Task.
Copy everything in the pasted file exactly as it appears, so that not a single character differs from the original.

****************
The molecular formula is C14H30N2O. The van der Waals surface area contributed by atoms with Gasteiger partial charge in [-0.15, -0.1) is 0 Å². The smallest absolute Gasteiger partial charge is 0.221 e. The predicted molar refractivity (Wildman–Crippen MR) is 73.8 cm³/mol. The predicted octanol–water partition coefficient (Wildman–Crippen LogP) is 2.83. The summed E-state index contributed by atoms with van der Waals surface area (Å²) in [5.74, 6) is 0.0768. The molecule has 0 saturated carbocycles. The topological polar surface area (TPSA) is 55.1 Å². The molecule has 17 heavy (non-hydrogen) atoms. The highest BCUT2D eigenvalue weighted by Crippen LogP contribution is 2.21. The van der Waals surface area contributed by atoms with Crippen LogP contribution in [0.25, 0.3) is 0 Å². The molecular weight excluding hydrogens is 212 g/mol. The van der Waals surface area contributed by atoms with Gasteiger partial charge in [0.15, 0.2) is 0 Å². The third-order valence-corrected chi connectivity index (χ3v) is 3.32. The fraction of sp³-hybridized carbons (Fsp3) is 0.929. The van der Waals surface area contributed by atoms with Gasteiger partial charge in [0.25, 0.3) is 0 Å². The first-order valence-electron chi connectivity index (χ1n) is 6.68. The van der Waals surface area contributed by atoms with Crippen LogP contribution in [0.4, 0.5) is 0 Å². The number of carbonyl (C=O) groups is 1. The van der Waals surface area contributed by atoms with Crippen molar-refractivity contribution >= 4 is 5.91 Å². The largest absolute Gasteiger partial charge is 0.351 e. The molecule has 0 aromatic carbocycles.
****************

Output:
The molecular formula is C14H30N2O. The van der Waals surface area contributed by atoms with Gasteiger partial charge in [-0.15, -0.1) is 0 Å². The smallest absolute Gasteiger partial charge is 0.221 e. The predicted molar refractivity (Wildman–Crippen MR) is 73.8 cm³/mol. The predicted octanol–water partition coefficient (Wildman–Crippen LogP) is 2.83. The summed E-state index contributed by atoms with van der Waals surface area (Å²) in [5.74, 6) is 0.0768. The molecule has 0 saturated carbocycles. The topological polar surface area (TPSA) is 55.1 Å². The molecule has 17 heavy (non-hydrogen) atoms. The highest BCUT2D eigenvalue weighted by Crippen LogP contribution is 2.21. The van der Waals surface area contributed by atoms with Crippen LogP contribution in [0.25, 0.3) is 0 Å². The molecular weight excluding hydrogens is 212 g/mol. The van der Waals surface area contributed by atoms with Gasteiger partial charge in [0.15, 0.2) is 0 Å². The third-order valence-corrected chi connectivity index (χ3v) is 3.32. The fraction of sp³-hybridized carbons (Fsp3) is 0.929. The van der Waals surface area contributed by atoms with Gasteiger partial charge in [0.25, 0.3) is 0 Å². The first-order valence-electron chi connectivity index (χ1n) is 6.68. The van der Waals surface area contributed by atoms with Crippen LogP contribution in [0.4, 0.5) is 0 Å². The number of carbonyl (C=O) groups is 1. The van der Waals surface area contributed by atoms with Crippen molar-refractivity contribution >= 4 is 5.91 Å². The largest absolute Gasteiger partial charge is 0.351 e. The molecule has 0 aromatic carbocycles.